Just outside of Monticello.

Just outside of Monticello.

Under grey skies on the flat land north of Monticello, snow dusts fields.

Under grey skies on the flat land north of Monticello, snow dusts fields.

However, a Sunday day trip 2.5 hours north and west of the metro took my husband and me into a snowy central Minnesota landscape.

Along Benton County Road 3 north of Gilman.

Along Benton County Road 3 north of Gilman, snow covers the rural landscape.

And, yes, I confess, I delighted in seeing snow-covered ground for the first time this winter season. There’s something about that initial snow that is magical and pure and, well, beautiful.

I snapped this wintry scene as we pulled into a convenience store/gas station in Foley.

I snapped this wintry scene as we pulled into a convenience store/gas station in Foley on Sunday afternoon.

This truck clearly has not moved in awhile.

This truck clearly has not moved in awhile.

The heavy, wet snow is piled now along the roadside, here in Foley.

The heavy, wet snow is piled now along the roadside, here in Foley.

A rural resident cleans out the end of his driveway along Benton County Road 3.

A rural resident cleans out the end of his driveway along Benton County Road 3.

Some parking lots were treacherously icy, like this one where we turned our van around in Gilman.

Some parking lots are treacherously icy, like this one in Gilman.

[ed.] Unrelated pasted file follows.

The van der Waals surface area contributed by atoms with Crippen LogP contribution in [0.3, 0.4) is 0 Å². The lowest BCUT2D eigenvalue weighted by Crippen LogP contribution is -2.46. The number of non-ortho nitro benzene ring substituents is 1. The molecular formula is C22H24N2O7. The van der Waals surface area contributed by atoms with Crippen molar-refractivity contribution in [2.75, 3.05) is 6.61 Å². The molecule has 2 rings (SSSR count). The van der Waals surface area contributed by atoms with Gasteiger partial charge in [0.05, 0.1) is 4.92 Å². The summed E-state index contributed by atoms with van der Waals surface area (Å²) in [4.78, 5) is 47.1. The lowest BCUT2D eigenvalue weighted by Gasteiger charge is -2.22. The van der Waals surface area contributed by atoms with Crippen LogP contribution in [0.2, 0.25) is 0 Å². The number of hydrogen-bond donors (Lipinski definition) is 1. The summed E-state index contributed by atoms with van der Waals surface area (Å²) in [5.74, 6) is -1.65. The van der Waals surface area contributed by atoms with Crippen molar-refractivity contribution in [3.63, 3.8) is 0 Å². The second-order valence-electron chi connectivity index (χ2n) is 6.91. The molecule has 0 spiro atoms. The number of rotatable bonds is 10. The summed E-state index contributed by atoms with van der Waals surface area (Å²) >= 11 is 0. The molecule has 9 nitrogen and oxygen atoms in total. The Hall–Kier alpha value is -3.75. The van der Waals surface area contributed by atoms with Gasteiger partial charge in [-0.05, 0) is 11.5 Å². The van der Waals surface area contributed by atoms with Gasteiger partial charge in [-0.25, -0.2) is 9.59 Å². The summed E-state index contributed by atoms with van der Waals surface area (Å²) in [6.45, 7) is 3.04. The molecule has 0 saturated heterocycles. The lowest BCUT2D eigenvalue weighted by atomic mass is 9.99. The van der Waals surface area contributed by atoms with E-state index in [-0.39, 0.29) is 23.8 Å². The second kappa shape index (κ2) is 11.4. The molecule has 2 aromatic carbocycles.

As long as you don’t have to deal with the snow and ice. As long as roads are clear, which they were except for icy patches on Benton County Road 3 north of Gilman.

I especially appreciate the visual contrast of red barns, this one north of Gilman, against the white landscape.

I especially appreciate the visual contrast of red barns, this one north of Gilman, against the white landscape.

Everything always seems sharper, brighter on a white canvas.

I photographed this train by the Minnesota State Correctional Facility in St. Cloud. It's heading for Clear Lake.

I photographed this train near the Minnesota State Correctional Facility in St. Cloud. It’s heading for Clear Lake.

Today brings a predicted wintry mix of precipitation to Minnesota. Rain mixed with snow, which likely will create slick roads. That type of winter weather is always unwelcome. But this is Minnesota. I should expect this.

I'm already waiting for spring, even though winter has just started. Here the same train I photographed in St. Cloud passes through Clear Lake as we all wait.

I’m already waiting for spring, even though winter has just started. Here the same train I photographed in St. Cloud passes through Clear Lake as we all wait.

But I don’t have to like it. And I don’t. Is it May yet? The novelty and excitement of seeing the first snowfall has apparently already faded for me.

© Copyright 2016 Audrey Kletscher Helbling